Researchers develop open access database on macrolactones
A group of researchers has created a free library of 14,000 known macrolactones for other scientists to use in drug development.
Researchers have created a free-to-use database of 14,000 known macrolactones – large molecules used in drug development – which contains information about the molecular characteristics, chemical diversity and biological activities of this structural class.
The database, called MacrolactoneDB, was compiled and released by scientists at North Carolina (NC) State University, US, and Collaborations Pharmaceuticals.
Macrolactones are molecules with at least 12 atoms composing their ring-like structure. Among many useful characteristics, macrolactones’ ability to bind to difficult protein targets makes them suitable for antiviral, antibiotic, antifungal and antiparasitic drugs, say the researchers. However, their size and complicated structure make them difficult to synthesise.
“Macrolactones are titanic molecules – their size presents challenges to researchers who may want to work with them,” said Sean Ekins, Chief Executive Officer of Collaborations Pharmaceuticals, member of NC State’s Comparative Medicine Institute and corresponding author of the research. “We wanted to address that issue by creating a publicly available database of these molecules and their properties.”
NC State graduate student and first author of the paper Phyo Phyo Zin mined 13 public databases for 14,000 known macrolactones, compiling them into MacrolactoneDB. Only 20 percent of the macrolactone compounds she curated had biological data associated with them.
The researchers conducted cheminformatics analyses of the macrolactones’ molecular properties and developed 91 descriptors to better characterise the molecules. They then looked at three targets of interest for some of the macrolactones – specifically malaria, hepatitis C and T cells – and used machine-learning techniques to understand the structure-activity relationship between the macrolactones and these targets.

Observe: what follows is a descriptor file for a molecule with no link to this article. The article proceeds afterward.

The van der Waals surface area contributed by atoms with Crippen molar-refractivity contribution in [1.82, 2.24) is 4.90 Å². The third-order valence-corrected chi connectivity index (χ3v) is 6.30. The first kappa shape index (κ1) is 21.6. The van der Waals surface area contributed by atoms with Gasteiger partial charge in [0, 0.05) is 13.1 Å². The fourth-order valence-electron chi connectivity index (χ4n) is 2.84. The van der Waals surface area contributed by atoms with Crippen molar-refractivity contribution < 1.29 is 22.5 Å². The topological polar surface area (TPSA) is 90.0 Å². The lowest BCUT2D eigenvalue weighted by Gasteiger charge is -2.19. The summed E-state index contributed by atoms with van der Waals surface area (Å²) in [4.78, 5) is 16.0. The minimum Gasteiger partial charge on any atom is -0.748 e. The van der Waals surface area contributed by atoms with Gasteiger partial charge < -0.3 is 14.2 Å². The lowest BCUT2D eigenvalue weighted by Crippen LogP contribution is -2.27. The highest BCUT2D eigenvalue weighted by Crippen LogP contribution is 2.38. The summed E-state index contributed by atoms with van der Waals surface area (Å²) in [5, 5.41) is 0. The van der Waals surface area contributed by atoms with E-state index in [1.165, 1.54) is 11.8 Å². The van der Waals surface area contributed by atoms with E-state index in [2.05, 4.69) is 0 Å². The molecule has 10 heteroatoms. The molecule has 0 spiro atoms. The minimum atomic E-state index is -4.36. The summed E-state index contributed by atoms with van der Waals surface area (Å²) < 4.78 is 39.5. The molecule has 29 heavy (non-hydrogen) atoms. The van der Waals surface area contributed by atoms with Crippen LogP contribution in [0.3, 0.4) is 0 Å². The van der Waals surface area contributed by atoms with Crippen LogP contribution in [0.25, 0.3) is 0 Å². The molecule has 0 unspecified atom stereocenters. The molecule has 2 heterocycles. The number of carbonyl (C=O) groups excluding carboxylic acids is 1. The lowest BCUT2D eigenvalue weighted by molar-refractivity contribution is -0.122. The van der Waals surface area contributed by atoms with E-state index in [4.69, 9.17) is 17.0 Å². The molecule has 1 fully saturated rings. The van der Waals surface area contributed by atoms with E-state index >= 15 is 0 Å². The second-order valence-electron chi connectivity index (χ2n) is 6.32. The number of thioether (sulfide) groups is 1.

“We know that macrolactone drugs are effective, but there’s a lot we don’t know about what makes a good one,” said NC State Associate Professor of Chemistry Gavin Williams. “That’s why we set out to do this research. We found that it is possible to utilise machine learning with these molecules – improving our analysis and description of macrolactones will improve prediction models going forward.”
“Anyone interested in these molecules or in drug development utilising macrolactones now has a user-friendly database where everything is accessible and in one location,” Ekins said. “Researchers can ask questions about what makes a particular macrolactone molecule well-suited for a particular biological application. Hopefully MacrolactoneDB will help us to understand this diverse class of molecules and move forward in creating new ones.”